Thursday, 16 November 2017
After leaving Long Compton village
we drove to the Rollright Stones which are only a couple of miles away.
The Rollright Stones are a group of prehistoric monuments constructed from large, naturally pitted, limestone boulders found within 500 metres of the site.
It must have been a place where communities from all over England met as a stone axe from Cornwall and a flint from the Berkshire Downs have been found.
The legend associated with the Stones tells of a King and his army who were marching across the Cotswolds when they met a witch who said to the King:
"Seven long strides thou shalt take, and
if Long Compton thou canst see
King of England shalt thou be".
The King took seven steps forward but as he took his last step the ground rose up in a large mound and he couldn't see the village below.
The witch cackled
"As Long Compton thou canst not see, King of England thou shalt not be.
Rise up stick and stand still stone,
for King of England thou shalt be none
Thou and thy men hoar stones shalt be and I myself an eldern tree"
At which point the King trying to overlook the village, his army standing nearby and his five Knights, who were plotting against him and planning treachery, a little way off, were all turned to stone.
View from the Stones across the Cotswold countryside. As you can see the location is quite high and it was freezing cold - how I wished I had brought my hat, gloves and scarf!
The King's Men Stone Circle is believed to have been built ~2500 - 2000 BC as a ceremonial monument. The circle of pitted stones forms a 30 metre diameter circle. There are at least 70 stones but they are apparently impossible to count. If you do count them and arrive at the same amount three times you can have any wish you want! Originally the circle contained 105 stones which formed a continuous circle apart from the entrance, opposite the tallest stone, which was flanked by portal stones. A third of the stones were re-erected in 1882. There is no ditch around the circle but it is slightly embanked. It is not known what the circle was used for - it may have been used for religious or secular ceremonies or both.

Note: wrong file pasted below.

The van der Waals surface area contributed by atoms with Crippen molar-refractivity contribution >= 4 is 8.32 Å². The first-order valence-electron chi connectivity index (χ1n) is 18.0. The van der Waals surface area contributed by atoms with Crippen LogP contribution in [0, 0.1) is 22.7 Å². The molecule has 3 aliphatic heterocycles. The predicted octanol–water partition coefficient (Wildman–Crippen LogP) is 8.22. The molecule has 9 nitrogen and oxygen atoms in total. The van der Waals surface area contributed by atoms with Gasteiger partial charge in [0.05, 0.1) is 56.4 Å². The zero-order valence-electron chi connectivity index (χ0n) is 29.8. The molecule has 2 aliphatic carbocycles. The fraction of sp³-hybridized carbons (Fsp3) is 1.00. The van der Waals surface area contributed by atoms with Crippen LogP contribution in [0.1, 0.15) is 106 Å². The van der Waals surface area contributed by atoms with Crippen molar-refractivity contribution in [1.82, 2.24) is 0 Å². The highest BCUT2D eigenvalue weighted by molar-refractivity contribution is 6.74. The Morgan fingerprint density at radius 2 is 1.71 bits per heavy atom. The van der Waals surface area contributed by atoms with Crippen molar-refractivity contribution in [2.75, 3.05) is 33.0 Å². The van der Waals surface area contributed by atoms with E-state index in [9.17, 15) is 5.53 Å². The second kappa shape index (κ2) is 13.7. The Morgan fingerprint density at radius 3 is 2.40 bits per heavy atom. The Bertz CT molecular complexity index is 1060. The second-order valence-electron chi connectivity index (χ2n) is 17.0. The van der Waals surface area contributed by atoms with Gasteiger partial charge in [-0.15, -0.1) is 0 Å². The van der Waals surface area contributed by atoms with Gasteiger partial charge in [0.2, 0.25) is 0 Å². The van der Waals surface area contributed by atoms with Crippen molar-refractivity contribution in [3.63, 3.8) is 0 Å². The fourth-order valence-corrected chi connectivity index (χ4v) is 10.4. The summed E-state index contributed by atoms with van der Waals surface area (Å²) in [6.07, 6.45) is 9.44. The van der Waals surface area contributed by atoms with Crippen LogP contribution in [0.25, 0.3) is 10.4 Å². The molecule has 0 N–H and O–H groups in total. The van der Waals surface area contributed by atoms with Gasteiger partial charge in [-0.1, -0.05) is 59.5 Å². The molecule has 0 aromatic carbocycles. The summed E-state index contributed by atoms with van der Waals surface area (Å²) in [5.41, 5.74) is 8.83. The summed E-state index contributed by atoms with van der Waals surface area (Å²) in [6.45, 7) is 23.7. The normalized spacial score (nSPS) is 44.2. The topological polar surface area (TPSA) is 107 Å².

It is very atmospheric there although on this visit there were far more people around than when we first went and there wasn't quite the same sense of the past.
Some of the lichens growing on the stones are believed to be 400 - 800 years old.
Timothy making a brief appearance - it was too cold to linger he said. I am now under instructions to make him a scarf to keep him warm!
The Whispering Knights are about a quarter of a mile away
They are the remains of a "Portal Dolmen" burial mound - believed to have been built ~ 3800 - 3000 BC i.e. long before the circle. Originally, there would have been more upright stones and the chamber probably held the dismembered remains of several individuals.
One legend of the Knights tells that the stones walk down to the brook in the valley below to drink on New Year's Day or whenever the bells of Long Compton are rung.
The "latin" inscription on the bench reads
"ORE STABIT FORTIS ARARE PLACET ORE STAT"
You don't need to know Latin to translate this into English - have a go at the puzzle - the answer is given at the bottom of the post!
View walking to the King's Stone
The King's Stone is a large single standing stone probably erected to mark the site of a Bronze Age Cemetery used in 1800 - 800 BC. Other theories suggest that it was connected with the stone circle either as an astronomical marker or part of an avenue of stones which have long disappeared. A stone burial cairn is located under the grass next to the stone and 2 other burial mounds are nearby.
There is a large notch in the stone on the eastern side created by people who stole pieces of rock in the past. For this reason the Rollright Stones became a protected ancient monument and railings were built around them.
Other sites nearby include a possible Neolithic burial chamber, a Bronze Age round barrow and burial cairn, an Iron Age farming setttlement, a late Bronze Age or Early Iron Age trackway and field boundary, a Roman settlement and a Saxon cemetery.
The Rollright Stones really are well worth a visit if you are in the area and haven't been before.
We then drove a mile or so to Wyatts Farm Shop and Plant centre with a tearoom!! to warm up.
A late lunch of Leek and Potato soup and being very greedy indeed a piece of Spiced Parsnip and Chestnut cake which was truly scrumptious. Although cakes we eat out are usually very tasty they can sometimes be a little dry but this cake was one of the best I have eaten and very moist too. I have searched, without success, for a recipe.